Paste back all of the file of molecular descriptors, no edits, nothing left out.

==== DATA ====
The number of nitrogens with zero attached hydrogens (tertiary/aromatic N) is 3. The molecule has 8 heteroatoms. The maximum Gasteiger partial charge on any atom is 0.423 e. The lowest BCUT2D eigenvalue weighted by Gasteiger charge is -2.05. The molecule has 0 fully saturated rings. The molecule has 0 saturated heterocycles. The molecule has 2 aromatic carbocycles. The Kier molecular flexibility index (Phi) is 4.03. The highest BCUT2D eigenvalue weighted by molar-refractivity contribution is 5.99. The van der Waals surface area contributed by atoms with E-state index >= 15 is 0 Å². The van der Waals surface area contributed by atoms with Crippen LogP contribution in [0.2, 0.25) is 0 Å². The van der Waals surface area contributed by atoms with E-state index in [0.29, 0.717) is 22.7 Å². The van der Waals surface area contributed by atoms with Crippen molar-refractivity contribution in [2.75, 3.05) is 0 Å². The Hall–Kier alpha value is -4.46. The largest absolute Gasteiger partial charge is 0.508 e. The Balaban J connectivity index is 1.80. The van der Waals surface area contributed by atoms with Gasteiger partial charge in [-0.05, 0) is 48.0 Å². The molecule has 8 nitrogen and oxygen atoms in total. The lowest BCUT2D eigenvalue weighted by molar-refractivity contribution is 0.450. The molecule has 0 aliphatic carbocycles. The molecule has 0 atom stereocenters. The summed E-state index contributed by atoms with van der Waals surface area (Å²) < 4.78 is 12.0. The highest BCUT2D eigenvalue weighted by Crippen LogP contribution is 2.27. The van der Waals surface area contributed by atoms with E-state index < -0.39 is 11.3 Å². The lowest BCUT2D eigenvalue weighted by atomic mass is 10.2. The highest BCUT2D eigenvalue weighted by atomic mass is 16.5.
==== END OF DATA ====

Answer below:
The number of nitrogens with zero attached hydrogens (tertiary/aromatic N) is 3. The molecule has 8 heteroatoms. The maximum Gasteiger partial charge on any atom is 0.423 e. The lowest BCUT2D eigenvalue weighted by Gasteiger charge is -2.05. The molecule has 0 fully saturated rings. The molecule has 0 saturated heterocycles. The molecule has 2 aromatic carbocycles. The Kier molecular flexibility index (Phi) is 4.03. The highest BCUT2D eigenvalue weighted by molar-refractivity contribution is 5.99. The van der Waals surface area contributed by atoms with E-state index >= 15 is 0 Å². The van der Waals surface area contributed by atoms with Crippen LogP contribution in [0.2, 0.25) is 0 Å². The van der Waals surface area contributed by atoms with E-state index in [0.29, 0.717) is 22.7 Å². The van der Waals surface area contributed by atoms with Crippen molar-refractivity contribution in [2.75, 3.05) is 0 Å². The Hall–Kier alpha value is -4.46. The largest absolute Gasteiger partial charge is 0.508 e. The Balaban J connectivity index is 1.80. The van der Waals surface area contributed by atoms with Gasteiger partial charge in [-0.05, 0) is 48.0 Å². The molecule has 8 nitrogen and oxygen atoms in total. The lowest BCUT2D eigenvalue weighted by molar-refractivity contribution is 0.450. The molecule has 0 aliphatic carbocycles. The molecule has 0 atom stereocenters. The summed E-state index contributed by atoms with van der Waals surface area (Å²) < 4.78 is 12.0. The highest BCUT2D eigenvalue weighted by Crippen LogP contribution is 2.27. The van der Waals surface area contributed by atoms with E-state index < -0.39 is 11.3 Å². The lowest BCUT2D eigenvalue weighted by atomic mass is 10.2. The highest BCUT2D eigenvalue weighted by atomic mass is 16.5.